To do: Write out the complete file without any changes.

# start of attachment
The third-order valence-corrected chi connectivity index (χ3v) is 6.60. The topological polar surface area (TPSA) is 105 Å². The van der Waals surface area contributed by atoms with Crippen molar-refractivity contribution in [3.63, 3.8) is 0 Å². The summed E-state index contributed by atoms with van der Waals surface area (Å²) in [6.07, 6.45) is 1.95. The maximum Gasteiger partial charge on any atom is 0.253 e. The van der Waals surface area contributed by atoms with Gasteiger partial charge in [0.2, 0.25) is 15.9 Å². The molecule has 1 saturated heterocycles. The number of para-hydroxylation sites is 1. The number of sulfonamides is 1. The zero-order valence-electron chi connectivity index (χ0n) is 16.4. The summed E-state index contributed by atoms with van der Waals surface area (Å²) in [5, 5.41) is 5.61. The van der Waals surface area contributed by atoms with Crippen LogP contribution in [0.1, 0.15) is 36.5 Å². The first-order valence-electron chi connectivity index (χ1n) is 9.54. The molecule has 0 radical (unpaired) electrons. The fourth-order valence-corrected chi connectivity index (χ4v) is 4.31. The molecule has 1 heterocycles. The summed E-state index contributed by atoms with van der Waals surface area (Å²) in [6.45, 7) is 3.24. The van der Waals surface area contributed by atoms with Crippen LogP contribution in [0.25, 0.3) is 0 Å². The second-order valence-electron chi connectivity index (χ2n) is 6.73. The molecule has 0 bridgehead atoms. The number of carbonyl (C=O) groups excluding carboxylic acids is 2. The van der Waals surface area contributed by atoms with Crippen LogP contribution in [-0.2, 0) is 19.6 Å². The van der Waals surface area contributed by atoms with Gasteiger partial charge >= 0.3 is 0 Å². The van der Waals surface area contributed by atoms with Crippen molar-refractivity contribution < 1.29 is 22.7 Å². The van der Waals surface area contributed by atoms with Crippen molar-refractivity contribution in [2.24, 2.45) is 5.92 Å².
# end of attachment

The third-order valence-corrected chi connectivity index (χ3v) is 6.60. The topological polar surface area (TPSA) is 105 Å². The van der Waals surface area contributed by atoms with Crippen molar-refractivity contribution in [3.63, 3.8) is 0 Å². The summed E-state index contributed by atoms with van der Waals surface area (Å²) in [6.07, 6.45) is 1.95. The maximum Gasteiger partial charge on any atom is 0.253 e. The van der Waals surface area contributed by atoms with Gasteiger partial charge in [0.2, 0.25) is 15.9 Å². The molecule has 1 saturated heterocycles. The number of para-hydroxylation sites is 1. The number of sulfonamides is 1. The zero-order valence-electron chi connectivity index (χ0n) is 16.4. The summed E-state index contributed by atoms with van der Waals surface area (Å²) in [5, 5.41) is 5.61. The van der Waals surface area contributed by atoms with Crippen LogP contribution in [0.1, 0.15) is 36.5 Å². The first-order valence-electron chi connectivity index (χ1n) is 9.54. The molecule has 0 radical (unpaired) electrons. The fourth-order valence-corrected chi connectivity index (χ4v) is 4.31. The molecule has 1 heterocycles. The summed E-state index contributed by atoms with van der Waals surface area (Å²) in [6.45, 7) is 3.24. The van der Waals surface area contributed by atoms with Crippen LogP contribution in [0.25, 0.3) is 0 Å². The second-order valence-electron chi connectivity index (χ2n) is 6.73. The molecule has 0 bridgehead atoms. The number of carbonyl (C=O) groups excluding carboxylic acids is 2. The van der Waals surface area contributed by atoms with Crippen LogP contribution in [-0.2, 0) is 19.6 Å². The van der Waals surface area contributed by atoms with Gasteiger partial charge >= 0.3 is 0 Å². The van der Waals surface area contributed by atoms with Crippen molar-refractivity contribution < 1.29 is 22.7 Å². The van der Waals surface area contributed by atoms with Crippen molar-refractivity contribution in [2.24, 2.45) is 5.92 Å².